When loving but emotionally damaged ‘Mom’ packs them off to live with their callous, self-serving aunt, the two girls find themselves in a dire predicament. Deprived of parental affection and behavioural boundaries, they’re left largely to their own devices (masterminding a miniature barbecued grasshopper business, of course) as their aunt drinks away her meagre income, showing little interest in the emotional needs of her surrogate brood. But matters improve when they’re marched off to their grandparents’ farm and finally locate a kindred spirit in their sagacious Grandmother, whose inconspicuous fondness for the pair comes across as a defiant act of cross-generational empowerment.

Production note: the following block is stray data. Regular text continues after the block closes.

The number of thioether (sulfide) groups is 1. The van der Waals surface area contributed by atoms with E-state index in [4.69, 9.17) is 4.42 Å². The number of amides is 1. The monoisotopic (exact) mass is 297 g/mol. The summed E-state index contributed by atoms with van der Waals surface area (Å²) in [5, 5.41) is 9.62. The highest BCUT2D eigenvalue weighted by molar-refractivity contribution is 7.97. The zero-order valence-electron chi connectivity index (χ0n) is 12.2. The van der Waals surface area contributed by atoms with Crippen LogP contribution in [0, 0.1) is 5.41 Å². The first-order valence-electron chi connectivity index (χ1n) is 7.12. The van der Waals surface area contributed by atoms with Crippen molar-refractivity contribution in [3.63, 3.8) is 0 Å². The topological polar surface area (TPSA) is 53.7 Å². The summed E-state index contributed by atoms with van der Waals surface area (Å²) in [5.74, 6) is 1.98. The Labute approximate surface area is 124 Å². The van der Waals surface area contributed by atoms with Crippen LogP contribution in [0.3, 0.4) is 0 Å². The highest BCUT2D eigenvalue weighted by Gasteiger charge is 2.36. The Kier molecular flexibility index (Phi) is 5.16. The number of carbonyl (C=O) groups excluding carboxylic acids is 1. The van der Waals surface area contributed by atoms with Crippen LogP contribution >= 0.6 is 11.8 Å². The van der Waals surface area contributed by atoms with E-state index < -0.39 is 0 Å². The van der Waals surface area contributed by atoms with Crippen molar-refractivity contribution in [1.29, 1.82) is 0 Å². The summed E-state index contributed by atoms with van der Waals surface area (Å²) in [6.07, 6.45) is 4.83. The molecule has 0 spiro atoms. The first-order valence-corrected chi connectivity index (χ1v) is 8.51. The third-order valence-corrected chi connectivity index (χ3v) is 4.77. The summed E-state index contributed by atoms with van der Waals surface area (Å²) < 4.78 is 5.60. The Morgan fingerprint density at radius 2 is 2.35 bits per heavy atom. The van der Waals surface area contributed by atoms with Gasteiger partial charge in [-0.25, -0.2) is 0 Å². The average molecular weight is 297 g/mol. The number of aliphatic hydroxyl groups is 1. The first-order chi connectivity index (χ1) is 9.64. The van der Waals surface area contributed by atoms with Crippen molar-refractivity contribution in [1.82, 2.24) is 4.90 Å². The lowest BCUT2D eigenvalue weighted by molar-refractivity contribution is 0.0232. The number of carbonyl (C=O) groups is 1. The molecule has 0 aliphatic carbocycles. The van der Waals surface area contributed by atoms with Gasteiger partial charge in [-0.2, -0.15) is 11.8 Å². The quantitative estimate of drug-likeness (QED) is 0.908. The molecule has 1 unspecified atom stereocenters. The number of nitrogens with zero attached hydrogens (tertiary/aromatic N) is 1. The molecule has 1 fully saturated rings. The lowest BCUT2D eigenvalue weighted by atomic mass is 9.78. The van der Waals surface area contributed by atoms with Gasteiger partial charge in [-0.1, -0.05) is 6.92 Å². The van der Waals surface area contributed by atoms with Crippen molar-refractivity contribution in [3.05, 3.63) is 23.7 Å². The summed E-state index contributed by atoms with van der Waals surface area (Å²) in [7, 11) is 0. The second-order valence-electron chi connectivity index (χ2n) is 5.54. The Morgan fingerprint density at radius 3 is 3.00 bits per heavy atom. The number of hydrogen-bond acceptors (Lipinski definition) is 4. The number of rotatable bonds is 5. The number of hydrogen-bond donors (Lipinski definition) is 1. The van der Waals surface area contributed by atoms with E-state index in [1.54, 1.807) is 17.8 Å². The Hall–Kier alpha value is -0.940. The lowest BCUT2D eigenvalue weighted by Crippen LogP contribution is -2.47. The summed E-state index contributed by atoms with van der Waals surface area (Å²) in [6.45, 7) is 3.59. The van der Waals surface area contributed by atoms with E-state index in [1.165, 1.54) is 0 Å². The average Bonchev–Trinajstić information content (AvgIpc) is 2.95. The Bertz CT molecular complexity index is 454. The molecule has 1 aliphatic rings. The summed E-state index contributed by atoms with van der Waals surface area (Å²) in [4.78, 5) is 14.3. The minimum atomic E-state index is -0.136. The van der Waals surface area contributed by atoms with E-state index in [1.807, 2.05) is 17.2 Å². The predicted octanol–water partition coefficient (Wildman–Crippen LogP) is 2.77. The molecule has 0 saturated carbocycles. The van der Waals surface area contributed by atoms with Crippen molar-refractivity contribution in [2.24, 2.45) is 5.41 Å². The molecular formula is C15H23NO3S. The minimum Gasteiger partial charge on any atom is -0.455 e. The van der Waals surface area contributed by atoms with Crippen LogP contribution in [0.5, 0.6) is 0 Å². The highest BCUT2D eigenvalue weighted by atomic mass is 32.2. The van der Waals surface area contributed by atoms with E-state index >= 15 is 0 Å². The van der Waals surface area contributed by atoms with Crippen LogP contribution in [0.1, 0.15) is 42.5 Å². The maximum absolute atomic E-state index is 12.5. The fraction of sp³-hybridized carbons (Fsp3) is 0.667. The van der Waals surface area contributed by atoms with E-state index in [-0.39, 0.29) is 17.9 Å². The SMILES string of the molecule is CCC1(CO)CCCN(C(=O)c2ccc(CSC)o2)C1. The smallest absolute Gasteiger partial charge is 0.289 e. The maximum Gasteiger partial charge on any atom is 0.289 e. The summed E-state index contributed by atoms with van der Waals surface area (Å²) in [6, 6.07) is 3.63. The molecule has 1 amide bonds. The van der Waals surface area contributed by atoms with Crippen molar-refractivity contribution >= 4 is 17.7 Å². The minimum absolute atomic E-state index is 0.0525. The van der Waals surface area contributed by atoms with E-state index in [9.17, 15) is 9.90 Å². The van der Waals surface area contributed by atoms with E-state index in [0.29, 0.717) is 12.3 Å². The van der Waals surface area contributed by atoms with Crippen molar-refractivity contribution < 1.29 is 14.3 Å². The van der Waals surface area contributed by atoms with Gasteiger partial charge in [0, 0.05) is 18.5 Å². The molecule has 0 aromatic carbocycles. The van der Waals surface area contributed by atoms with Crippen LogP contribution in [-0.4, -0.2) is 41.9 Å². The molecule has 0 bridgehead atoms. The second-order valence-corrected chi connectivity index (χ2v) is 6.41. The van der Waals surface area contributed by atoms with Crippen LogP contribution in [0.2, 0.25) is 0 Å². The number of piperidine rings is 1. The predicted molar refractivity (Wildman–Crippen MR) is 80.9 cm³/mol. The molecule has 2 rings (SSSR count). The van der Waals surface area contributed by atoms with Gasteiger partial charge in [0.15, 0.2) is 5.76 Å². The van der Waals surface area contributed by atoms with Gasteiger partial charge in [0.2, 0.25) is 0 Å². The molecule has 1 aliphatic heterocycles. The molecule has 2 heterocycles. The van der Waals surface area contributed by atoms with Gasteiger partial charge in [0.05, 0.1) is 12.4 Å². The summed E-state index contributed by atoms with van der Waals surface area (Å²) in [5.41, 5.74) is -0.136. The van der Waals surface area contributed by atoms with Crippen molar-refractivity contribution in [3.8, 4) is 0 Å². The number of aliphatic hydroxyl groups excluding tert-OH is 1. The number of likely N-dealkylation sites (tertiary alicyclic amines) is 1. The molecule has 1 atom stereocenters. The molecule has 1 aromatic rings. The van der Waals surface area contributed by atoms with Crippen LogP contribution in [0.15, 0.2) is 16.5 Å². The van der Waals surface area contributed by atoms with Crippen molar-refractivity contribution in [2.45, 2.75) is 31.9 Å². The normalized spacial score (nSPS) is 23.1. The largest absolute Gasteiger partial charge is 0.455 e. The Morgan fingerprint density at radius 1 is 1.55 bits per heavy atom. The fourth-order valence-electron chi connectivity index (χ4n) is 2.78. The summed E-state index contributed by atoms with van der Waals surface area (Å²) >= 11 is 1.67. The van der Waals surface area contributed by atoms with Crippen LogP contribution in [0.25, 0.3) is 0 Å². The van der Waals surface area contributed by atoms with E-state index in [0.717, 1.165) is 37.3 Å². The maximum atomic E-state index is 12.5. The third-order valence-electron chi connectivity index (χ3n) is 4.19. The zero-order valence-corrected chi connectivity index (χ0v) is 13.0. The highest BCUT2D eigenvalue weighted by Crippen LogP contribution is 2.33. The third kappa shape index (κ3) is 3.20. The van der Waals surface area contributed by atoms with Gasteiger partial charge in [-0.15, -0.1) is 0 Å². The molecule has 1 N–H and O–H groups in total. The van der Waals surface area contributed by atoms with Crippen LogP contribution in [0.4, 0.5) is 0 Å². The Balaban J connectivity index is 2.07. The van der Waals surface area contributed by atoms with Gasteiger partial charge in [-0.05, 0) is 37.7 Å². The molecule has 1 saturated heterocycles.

Via the disconcertingly unaffected performances of the two pint-sized leads, the film subtly and credibly charts the ways young children cultivate a sense of family, friendship, economy, age and geography through physical interactions with people and surroundings. Conversely, Kim’s film also offers a stark analysis of the human potential for random cruelty that recalls nothing less than Bresson’s ‘Mouchette’, albeit with a denouement that holds a glimmer of optimism for the future.